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Disclosures: The authors and Senussi report no relevant financial disclosures.
September 01, 2021
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Metoprolol safe, reduces lung inflammation in patients with severe COVID-19

Disclosures: The authors and Senussi report no relevant financial disclosures.
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IV administration of the beta-blocker metoprolol in patients with COVID-19-associated acute respiratory distress syndrome was safe and effective at reducing exacerbated lung inflammation, according to new data.

“Reduced lung inflammation was associated with a significant improvement in oxygenation and with a trend toward fewer days on mechanical ventilation and of ICU admission,” the researchers wrote.

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Agustin Clemente-Moragon, BSc, of the Centro Nacional de Investigaciones Cardiovasculares, Madrid, and colleagues conducted the pilot trial to assess the impact of metoprolol on alveolar inflammation and respiratory function in patients with COVID-19-associated acute respiratory distress syndrome (ARDS).

Clemente-Moragon and colleagues enrolled 20 patients with COVID-19 and ARDS who were on invasive mechanical ventilation and randomly assigned them to metoprolol (15 mg daily for 3 days; n = 12) or no treatment (control; n = 8). Each patient received bronchoalveolar lavage (BAL) before and after metoprolol/control.

Researchers reported no adverse effects to metoprolol administration. Baseline data indicated that neutrophil content in BAL was similar between groups, whereas at day 4, patients receiving metoprolol had less neutrophils in BAL (median, 14.3 neutrophils/µL vs. 397 neutrophils/µL; P = .016).

In addition, metoprolol lowered neutrophil extracellular traps content and other markers of lung inflammation. Oxygenation, defined as the ratio between arterial oxygen partial pressure and fractional inspired oxygen, improved after 3 days in the treatment arm (median, 130 at baseline vs. 267 at day 4; P = .003) but did not improve in the control arm.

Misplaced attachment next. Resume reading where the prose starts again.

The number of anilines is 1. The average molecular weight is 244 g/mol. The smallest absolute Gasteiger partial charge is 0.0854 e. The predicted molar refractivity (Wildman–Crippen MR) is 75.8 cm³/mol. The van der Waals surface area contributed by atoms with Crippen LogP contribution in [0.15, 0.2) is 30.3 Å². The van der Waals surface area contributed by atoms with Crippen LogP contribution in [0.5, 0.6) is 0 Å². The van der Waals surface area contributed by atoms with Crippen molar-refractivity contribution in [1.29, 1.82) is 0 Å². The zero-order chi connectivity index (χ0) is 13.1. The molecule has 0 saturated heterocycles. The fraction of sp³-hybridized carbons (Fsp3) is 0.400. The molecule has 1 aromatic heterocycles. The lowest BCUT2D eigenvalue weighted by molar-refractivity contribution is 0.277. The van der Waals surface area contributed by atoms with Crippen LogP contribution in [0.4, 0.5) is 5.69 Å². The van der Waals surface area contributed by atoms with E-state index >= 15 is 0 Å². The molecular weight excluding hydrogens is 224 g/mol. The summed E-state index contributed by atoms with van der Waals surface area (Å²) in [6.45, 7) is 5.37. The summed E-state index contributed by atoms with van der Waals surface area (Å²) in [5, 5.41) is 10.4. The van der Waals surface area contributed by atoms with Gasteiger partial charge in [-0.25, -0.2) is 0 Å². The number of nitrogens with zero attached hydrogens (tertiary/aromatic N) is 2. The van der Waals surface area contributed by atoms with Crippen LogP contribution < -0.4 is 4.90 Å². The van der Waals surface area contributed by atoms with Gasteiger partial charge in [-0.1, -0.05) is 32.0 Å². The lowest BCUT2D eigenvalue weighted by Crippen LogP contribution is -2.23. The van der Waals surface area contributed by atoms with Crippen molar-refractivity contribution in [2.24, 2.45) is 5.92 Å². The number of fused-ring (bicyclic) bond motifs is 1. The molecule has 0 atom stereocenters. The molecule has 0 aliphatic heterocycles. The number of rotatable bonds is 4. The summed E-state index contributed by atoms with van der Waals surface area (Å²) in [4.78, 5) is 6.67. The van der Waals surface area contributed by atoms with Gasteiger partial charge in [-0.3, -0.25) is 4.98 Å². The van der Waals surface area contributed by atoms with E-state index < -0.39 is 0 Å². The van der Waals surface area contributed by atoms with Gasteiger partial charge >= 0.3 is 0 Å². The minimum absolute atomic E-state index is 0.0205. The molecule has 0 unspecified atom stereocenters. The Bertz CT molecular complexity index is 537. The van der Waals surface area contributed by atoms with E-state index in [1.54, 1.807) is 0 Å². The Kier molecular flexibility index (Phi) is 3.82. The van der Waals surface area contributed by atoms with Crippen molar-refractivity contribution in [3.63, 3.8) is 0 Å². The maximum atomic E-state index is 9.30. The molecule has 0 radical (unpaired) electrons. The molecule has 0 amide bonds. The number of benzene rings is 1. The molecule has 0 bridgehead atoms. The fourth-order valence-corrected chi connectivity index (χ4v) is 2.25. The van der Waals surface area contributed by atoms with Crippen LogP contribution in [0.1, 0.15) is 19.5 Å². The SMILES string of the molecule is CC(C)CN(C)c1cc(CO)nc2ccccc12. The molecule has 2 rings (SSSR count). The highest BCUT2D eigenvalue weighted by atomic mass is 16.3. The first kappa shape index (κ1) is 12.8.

Although the following differences did not reach statistical significance, those in the metoprolol group spent less days on invasive mechanical ventilation (15.5 vs. 21.9; P = .17) and had fewer days of ICU admission after enrollment (14.5 vs. 21.4; P = .15).

“Metoprolol repurposing for the treatment of ARDS associated with COVID-19,” Clemente-Moragon and colleagues wrote, “is a safe and cheap intervention that can help to alleviate the massive personal and health care burden associated with the pandemic.”

Mourad H. Senussi

Mourad H. Senussi, MD, MS, of Baylor St. Luke’s Medical Center, wrote in an accompanying editorial that the findings shed light on the important pathophysiologic underpinnings that help establish biological plausibility for this inexpensive, safe and widely available medication.

“Although observed in patients with COVID-19, this sets the groundwork for further research in the use of beta-blockade in the critically ill,” Senussi wrote. “Further studies are needed to elucidate and identify where along the inflammatory spectrum these critically ill patients lie, which patients would benefit from beta-blockers and at what time point during their hospital stay.”

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